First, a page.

Wednesday, August 31, 2011

Poem of the Week 8/31/2011: A Valediction Forbidding Mourning

A Valediction: Forbidding Mourning

As virtuous men pass mildly away,
And whisper to their souls to go,
Whilst some of their sad friends do say,
"The breath goes now," and some say, "No,"

So let us melt, and make no noise,
No tear-floods, nor sigh-tempests move;
'Twere profanation of our joys
To tell the laity our love.

Moving of the earth brings harms and fears,
Men reckon what it did and meant;
But trepidation of the spheres,
Though greater far, is innocent.

Dull sublunary lovers' love
(Whose soul is sense) cannot admit
Absence, because it doth remove
Those things which elemented it.

But we, by a love so much refined
That our selves know not what it is,
Inter-assured of the mind,
Care less, eyes, lips, and hands to miss.

Our two souls therefore, which are one,
Though I must go, endure not yet
A breach, but an expansion.
Like gold to airy thinness beat.

If they be two, they are two so
As stiff twin compasses are two:
Thy soul, the fixed foot, makes no show
To move, but doth, if the other do;

And though it in the center sit,
Yet when the other far doth roam,
It leans, and hearkens after it,
And grows erect, as that comes home.

Such wilt thou be to me, who must,
Like the other foot, obliquely run;
Thy firmness makes my circle just,
And makes me end where I begun.

John Donne

At last, a mourning poem that gathers together lovers, places, people, life and death; in its circled compass, one of Donne's primary metaphors, it inscribes the comings and goings of the things of our lives.

To approach this poem, I'd suggest following the similies, images, and metaphors Donne uses, and try to decode the story they tell. It begins with a potent similie: with a dying man and his surrounding companions. Through this image Donne presents the poem's tension and argument. While the dying man lets his own soul go, some of those around him say "no." Translated - some will accept passing, and others try to deny it.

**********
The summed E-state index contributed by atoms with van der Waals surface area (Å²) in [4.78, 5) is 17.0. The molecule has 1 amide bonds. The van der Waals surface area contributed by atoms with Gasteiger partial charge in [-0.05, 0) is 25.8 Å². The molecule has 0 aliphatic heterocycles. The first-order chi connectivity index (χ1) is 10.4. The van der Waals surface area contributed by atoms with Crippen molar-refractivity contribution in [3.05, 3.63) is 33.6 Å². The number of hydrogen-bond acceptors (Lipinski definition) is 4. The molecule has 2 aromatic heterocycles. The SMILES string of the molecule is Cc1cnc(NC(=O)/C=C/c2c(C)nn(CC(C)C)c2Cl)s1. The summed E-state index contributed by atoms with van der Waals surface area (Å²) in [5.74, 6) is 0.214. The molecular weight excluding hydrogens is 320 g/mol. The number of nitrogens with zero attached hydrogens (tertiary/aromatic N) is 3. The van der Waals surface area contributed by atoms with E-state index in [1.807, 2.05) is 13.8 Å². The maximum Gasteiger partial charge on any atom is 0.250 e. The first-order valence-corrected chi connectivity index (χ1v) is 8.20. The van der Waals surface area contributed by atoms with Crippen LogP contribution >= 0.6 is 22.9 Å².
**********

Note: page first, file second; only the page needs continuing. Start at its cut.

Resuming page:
This tension continues in the next stanza --

Moving of the earth brings harms and fears,
Men reckon what it did and meant;
But trepidation of the spheres,
Though greater far, is innocent.

Cosmic events replace the dying man as the metaphors at hand. When earth quakes, men scramble to explain, tensely grasping knowledge out of fears. In stark contrast -- they ignore the rotation of the planets, though that movement and change is far more vast. So why tremble when the earth does if it's merely a change; like the stars, part of the everlasting movement of all things?

Now the poem transitions to its subject; lovers appear in the lines. "Dull sublunary lovers / whose soul is sense" cannot allow one-another to part. They only sense the animal aspect of the love, the physical and bodily, and so cannot let one-another go.

This is one half of the argument -- the dull hold on, the wise let go.

And so the speaker tells his (presuming it's a man) mistress -- he and the lady ought to be like the dying man, trusting that a parting is only temporary, and moreover that in the wisdom of parting, there is not parting at all! They are like "gold to airy thinness beat," and that of a compass whose two legs journey far apart yet are not, not once separate; in truth they dance around one-another.

And the genius of this image is that the circling compass itself evokes the image of the stars that came before it, the heavens circling above us, the trace of the planets in those heavens, and so brings to their separation a greater truth. The lovers live with the same truth that turns the heavens, the one that holds man steady in death -- that of a near universal perspective.

The poem's final word, "erect" of course has sexual connotations, but I think it's more potent understood as dignity. It connotes no stretching grasper of a person, but one with dignity who experiences instead of "a breach ... an expansion."

I hope very much you all enjoy.